Monday, April 30, 2012

Week 22-29 April: Back to earth

In the last two weeks there was not a single day without a violation of the ceasefire between Armenia and Azerbaijan.
In the last days, violations resulted in casualties.
Incidents are recorded non only along the former administrative boundary line of Karabakh, but also on the border between the two states.
When the Karabakh war erupted, more than twenty years ago, something was different: there was not the Collective Security Treaty Organisation (CSTO) yet, and Armenia and Azerbaijan were under the same umbrella.

Things have changed since then. Armenia belongs to CSTO and Azerbaijan is not aligned.
In case of aggression, Armenia would most probably call for the protection of the Organization.
The key question is if this low intensity conflict will turn into an open war, that is to say, if one of the two - Azerbaijan, which is more interested in changing the status quo - will try and invade Karabakh and strategically useful sites in Armenia.
The escalation seems at present unavoidable.

Still, in May Azerbaijan is hosting Eurovision, so any military action right now should be ruled out.
In September Armenia will host CSTO drills. Again, it would be unwise to start military operations then. Not to mention that Russian ones, Kavkaz 2012, are planned in the same period.
A summer tentative blitz? The new Azerbaijani armory called for a huge investment. Why, if not for a war?

Someone is playing with fire, but most probably someone else is determined to back the player to earth.
Perhaps someone who is investing a lot in a huge event like Olympiads in the Caucasus and who is well aware that a blitz will never be successful in Karabakh.

So to speak, Abkhazians policy took off, as well.
Separatist officials took an extremely tough stance against EUMM head of Mission and - without even the shortest notice - cancelled the Incident Prevention and Response Mechanism (IPRM) meeting in Gali.

It's clear that De facto President Ankvab is not Bagapsh.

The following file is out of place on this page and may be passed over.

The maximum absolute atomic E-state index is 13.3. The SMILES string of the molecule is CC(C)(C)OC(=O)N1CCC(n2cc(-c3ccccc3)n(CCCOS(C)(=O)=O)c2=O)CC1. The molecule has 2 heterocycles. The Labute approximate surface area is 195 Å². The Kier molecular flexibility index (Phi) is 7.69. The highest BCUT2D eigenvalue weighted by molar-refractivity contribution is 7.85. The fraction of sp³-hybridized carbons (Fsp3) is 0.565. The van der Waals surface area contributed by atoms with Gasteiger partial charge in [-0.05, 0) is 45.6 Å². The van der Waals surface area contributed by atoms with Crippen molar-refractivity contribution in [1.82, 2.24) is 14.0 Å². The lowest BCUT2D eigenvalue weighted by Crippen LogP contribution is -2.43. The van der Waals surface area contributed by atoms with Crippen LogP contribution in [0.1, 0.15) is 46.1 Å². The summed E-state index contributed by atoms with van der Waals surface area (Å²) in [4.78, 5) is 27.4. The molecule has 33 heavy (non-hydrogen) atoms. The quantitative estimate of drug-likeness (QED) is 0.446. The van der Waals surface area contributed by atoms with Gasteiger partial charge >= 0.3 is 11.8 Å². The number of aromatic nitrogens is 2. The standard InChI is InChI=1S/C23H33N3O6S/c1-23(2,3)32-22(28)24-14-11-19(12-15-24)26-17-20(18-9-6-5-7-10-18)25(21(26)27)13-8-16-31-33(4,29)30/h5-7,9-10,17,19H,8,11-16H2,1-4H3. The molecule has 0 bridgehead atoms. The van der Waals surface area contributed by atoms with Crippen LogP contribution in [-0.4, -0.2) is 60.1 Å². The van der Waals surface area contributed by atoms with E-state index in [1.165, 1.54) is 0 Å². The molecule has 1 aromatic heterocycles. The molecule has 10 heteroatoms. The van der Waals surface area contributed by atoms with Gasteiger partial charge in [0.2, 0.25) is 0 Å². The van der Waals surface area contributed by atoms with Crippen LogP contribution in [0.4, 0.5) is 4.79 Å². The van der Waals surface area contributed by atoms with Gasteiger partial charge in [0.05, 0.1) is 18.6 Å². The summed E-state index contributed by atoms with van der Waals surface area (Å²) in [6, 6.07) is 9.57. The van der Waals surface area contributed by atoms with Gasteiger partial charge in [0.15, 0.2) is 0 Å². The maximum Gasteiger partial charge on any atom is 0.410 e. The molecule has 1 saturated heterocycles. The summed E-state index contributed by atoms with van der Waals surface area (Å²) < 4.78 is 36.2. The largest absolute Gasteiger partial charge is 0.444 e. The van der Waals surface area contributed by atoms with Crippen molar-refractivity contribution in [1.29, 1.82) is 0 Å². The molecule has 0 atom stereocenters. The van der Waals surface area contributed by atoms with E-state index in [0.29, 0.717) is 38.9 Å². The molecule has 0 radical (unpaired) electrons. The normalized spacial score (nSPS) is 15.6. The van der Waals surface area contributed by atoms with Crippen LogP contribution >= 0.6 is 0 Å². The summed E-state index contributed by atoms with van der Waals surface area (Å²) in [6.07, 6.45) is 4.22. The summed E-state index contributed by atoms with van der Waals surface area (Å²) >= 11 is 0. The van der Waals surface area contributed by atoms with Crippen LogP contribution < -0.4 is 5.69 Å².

Still, in the last three years IPRM proved to be a very valuable instrument, so pragmatically, it would make sense to land, back to earth... in not to the earth of Gali, as EUMM head of Mission is not "persona non grata", to Ganmukhuri or Zugdidi...

Monday, April 16, 2012

Week 9-15 April: Nothing will be the same again

... it will be worse.

Actually, it's hard to say when the "before" benchmark should be fixed.
One thing is for sure: the permanent, growing use of hate speech as the standard political communication in South Caucasus.

In Georgia President Saakashvili, according to, after attending Orthodox Easter service in the Holy Trinity Cathedral in Tbilisi on Sunday said that "Evil force", which occupies parts of Georgia where "our churches are trampled down", will "retreat and definitely be defeated", and that occupation of 20% of [Georgia's] territory by the enemy" [is]"of course a temporary situation". He said that the Easter was symbolizing victory of good over evil and this holiday was fitting well to "the optimistic nature of the Georgian nation."

Was it necessary and appropriate to comment in such a way Orthodox Easter?
It should be recalled that there are specific provisions in UN Resolutions about Georgia/Abkhazia/South Ossetia which address the use of militant rhetoric: Resolution 1666/2006, point 6; Resolution 1582/2005, point 8; Resolution 1554/2004 point 7, which clearly states, to quote one example: "[...] publicly dissociate themselves from all militant rhetoric and demonstration of support for military options".

Georgian President Saakashvili is not an exception in South Caucasus. And the results of the systematic use of hate speech is visible. You don't have to wait for a war to appreciate its fruits. Not even for a slightest threat of national security, to be more exact.
Take the case of the Azerbaijani Film Festival in Gyumri, Armenia.
In the days when Yerevan is promoting the program of the National cinema center of Armenia in Cannes, this is what happened with the film Azerbaijani Film Festival, organized by the Armenia-based Caucasus Center for Peace-Making Initiatives and supported by the U.S. and UK embassies: